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Marion Election and Meeting Results

Marion Special Town Meeting

October 30, 2006

By Kenneth J. Souza

A Special Town Meeting for the Town of Marion was called to order by Acting Town Clerk Ray Pickles at 7:00 pm in the auditorium of Sippican School having noted the presence of a quorum of some 100 registered voters. Due to the unexpected absence of regular Town Moderator David B. Titus, Town Meeting voters nominated and elected William Saltonstall to serve as Temporary Town Moderator for this meeting.

Voters were first ask to consider ARTICLE S1, which requested an appropriation of $164,844 to cover transportation costs for the ORR Junior and Senior High Schools within the Fiscal Year 2007 budget.

"Several years ago when we did the school transportation, we did it in a way that bidders would bid on individual towns (in the ORR district) ... and this worked out very well," said ORR School Superintendent Dr. William Cooper. "The cost of the elementary transportation is in the elementary school budget (which has) already been passed. But the cost of the ORR (Junior and Senior High Schools) transportation is not in the budget. So what we have is a situation where the revenue has been booked for FY '07, but the expense is not in the budget. The reason for the confusion is we were told not to put the transportation costs into the ORR budget."

"Just for clarification, there's no additional out-of-pocket expense (here) to the town," said ORR School Committee Chairman Robert Nectow. "It's just a book-keeping (matter)."

With that, ARTICLE S1 passed unanimously.

Under ARTICLE S2, voters were asked to transfer $39,764 from the Waterways Improvement Fund for the purpose of purchasing and equipping two trucks for the Marine Resources Department.

According to Selectman Jonathan Henry, the two trucks currently in use by the Marine Resources Department are in bad need of replacement and/or repair, and this is the most cost-effective solution at the moment. "The turkey carcass will only go so far after Thanksgiving before it's time to throw it out," Selectman Henry said. "That's the situation we find ourselves in."

ARTICLE S2 passed unanimously.

Under ARTICLE S3, voters were asked to transfer $162,425 from the insurance reimbursement proceeds for the purpose of purchasing, equipping and repairing a suitable used Fire Department vehicle.

"Shortly after purchasing a used Fire Department ladder truck earlier this year, the vehicle caught fire and was declared a total loss by our insurance company," said Selectman Roger Blanchette. "Our insurance carrier sent us a check for $162,425 ... which, incidentally, is only $300 less than what we paid for the vehicle."

ARTICLE S3 passed unanimously.

Under ARTICLE S4, voters were asked to accept the report of the Community Preservation Committee (CPC) and approve a budget for Community Preservation Act (CPA) projects for Fiscal Year 2007.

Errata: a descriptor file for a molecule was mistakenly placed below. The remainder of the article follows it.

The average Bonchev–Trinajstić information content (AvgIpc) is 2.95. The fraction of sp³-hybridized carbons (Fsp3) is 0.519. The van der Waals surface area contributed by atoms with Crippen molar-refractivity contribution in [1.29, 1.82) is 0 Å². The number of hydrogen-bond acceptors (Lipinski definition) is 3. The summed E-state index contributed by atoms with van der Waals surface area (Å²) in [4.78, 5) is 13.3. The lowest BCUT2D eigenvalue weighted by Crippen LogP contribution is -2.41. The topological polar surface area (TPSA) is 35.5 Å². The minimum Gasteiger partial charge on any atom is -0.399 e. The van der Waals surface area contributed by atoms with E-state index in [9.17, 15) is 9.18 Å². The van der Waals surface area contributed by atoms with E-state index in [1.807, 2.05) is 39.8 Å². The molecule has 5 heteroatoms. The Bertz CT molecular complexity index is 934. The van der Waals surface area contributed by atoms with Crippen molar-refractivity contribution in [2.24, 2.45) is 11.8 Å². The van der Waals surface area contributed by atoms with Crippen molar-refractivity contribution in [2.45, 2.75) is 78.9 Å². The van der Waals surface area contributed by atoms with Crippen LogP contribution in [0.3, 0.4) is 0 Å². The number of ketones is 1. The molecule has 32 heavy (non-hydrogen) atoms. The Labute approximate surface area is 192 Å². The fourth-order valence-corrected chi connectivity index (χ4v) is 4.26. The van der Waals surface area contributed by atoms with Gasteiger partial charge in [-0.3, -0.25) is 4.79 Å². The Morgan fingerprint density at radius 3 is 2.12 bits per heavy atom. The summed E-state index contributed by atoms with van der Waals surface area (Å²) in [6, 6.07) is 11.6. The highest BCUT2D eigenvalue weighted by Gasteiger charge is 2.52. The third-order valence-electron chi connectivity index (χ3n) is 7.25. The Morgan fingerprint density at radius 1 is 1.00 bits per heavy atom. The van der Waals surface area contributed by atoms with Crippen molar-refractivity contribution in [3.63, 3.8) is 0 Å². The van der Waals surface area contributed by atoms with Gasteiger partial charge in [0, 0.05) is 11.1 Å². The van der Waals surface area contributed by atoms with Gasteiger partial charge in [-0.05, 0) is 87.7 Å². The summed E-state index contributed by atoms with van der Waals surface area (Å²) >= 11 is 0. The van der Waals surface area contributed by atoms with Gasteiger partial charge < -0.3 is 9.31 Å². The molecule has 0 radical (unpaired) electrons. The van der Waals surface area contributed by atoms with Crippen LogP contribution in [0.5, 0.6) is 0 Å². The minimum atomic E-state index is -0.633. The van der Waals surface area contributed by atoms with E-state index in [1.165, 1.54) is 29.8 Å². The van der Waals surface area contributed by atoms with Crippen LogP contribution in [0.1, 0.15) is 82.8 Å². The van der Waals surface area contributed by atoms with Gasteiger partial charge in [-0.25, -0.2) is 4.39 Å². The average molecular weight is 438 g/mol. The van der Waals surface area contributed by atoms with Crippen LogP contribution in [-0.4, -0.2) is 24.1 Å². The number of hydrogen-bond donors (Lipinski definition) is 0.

"The Town of Marion adopted a two-percent CPA tax surcharge in May 2005," said CPC Chairman Loretta Schaefer. "This money is earmarked for open space, historic preservation, community housing, and unallocated expenses."

Ms. Schaefer noted the CPC is required by state statute to develop and publish a Community Preservation Plan for the Town of Marion, initiate a CPA warrant article with funding recommendations via Town Meeting, and allocate 10 percent of their funds each year to create, acquire and preserve open space annually.

"There are two words we need to get clear in our heads," Ms. Schaefer said. "The first is 'appropriation,' which is the funding of specific projects; the other is 'allocation,' which reserves funding for specific categories."

As such, Ms. Schaefer noted the CPC is recommending the following allocations be approved by Town Meeting voters under this article:

* $299,001 for the Marion Land Bank (Open Space);

* $59,800 to the Marion Affordable Housing Trust and $144,311 for future projects (Community Housing);

* $75,000 to be reserved for future Historic Resources;

* No recommendation for Public Recreation; and

* $19,890 to cover CPA/CPC Administrative Expenses, which is allowed under state law.

Article S4 passed unanimously.

Since Article S4 passed, voters unanimously voted to "pass over" ARTICLE S5, which would have approved an alternate budget for the Community Preservation Committee.

Under ARTICLE S6, voters were asked to transfer the sum of $5,515 from the remaining appropriation in Article 15 of the 2000 Annual Town Meeting (said original appropriation having been for use by the Elderly Housing Committee to hire architects and engineers for a feasibility study and conceptual plans for expanding Littleneck Village) to be used now by the Marion Affordable Housing Trust for purposes relative to Littleneck Village.